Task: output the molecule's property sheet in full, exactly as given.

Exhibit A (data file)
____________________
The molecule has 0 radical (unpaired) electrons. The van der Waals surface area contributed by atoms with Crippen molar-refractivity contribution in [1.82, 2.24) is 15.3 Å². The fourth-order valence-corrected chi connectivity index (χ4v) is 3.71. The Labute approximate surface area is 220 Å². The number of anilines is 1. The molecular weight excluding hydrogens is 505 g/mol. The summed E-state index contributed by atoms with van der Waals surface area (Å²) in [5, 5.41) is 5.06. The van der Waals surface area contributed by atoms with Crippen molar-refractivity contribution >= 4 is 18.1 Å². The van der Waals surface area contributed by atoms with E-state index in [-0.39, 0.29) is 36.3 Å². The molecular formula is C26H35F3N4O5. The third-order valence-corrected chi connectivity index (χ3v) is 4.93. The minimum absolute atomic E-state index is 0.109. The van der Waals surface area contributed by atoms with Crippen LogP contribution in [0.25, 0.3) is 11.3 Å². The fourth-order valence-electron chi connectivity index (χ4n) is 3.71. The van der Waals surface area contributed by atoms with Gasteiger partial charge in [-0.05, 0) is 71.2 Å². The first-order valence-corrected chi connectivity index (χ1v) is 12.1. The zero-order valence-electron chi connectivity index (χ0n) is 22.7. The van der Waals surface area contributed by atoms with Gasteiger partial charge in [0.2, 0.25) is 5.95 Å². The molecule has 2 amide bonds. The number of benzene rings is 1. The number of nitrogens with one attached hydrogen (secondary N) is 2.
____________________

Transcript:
The molecule has 0 radical (unpaired) electrons. The van der Waals surface area contributed by atoms with Crippen molar-refractivity contribution in [1.82, 2.24) is 15.3 Å². The fourth-order valence-corrected chi connectivity index (χ4v) is 3.71. The Labute approximate surface area is 220 Å². The number of anilines is 1. The molecular weight excluding hydrogens is 505 g/mol. The summed E-state index contributed by atoms with van der Waals surface area (Å²) in [5, 5.41) is 5.06. The van der Waals surface area contributed by atoms with Crippen molar-refractivity contribution >= 4 is 18.1 Å². The van der Waals surface area contributed by atoms with E-state index in [-0.39, 0.29) is 36.3 Å². The molecular formula is C26H35F3N4O5. The third-order valence-corrected chi connectivity index (χ3v) is 4.93. The minimum absolute atomic E-state index is 0.109. The van der Waals surface area contributed by atoms with Crippen LogP contribution in [0.25, 0.3) is 11.3 Å². The fourth-order valence-electron chi connectivity index (χ4n) is 3.71. The van der Waals surface area contributed by atoms with Gasteiger partial charge in [-0.05, 0) is 71.2 Å². The first-order valence-corrected chi connectivity index (χ1v) is 12.1. The zero-order valence-electron chi connectivity index (χ0n) is 22.7. The van der Waals surface area contributed by atoms with Gasteiger partial charge in [0.2, 0.25) is 5.95 Å². The molecule has 2 amide bonds. The number of benzene rings is 1. The number of nitrogens with one attached hydrogen (secondary N) is 2.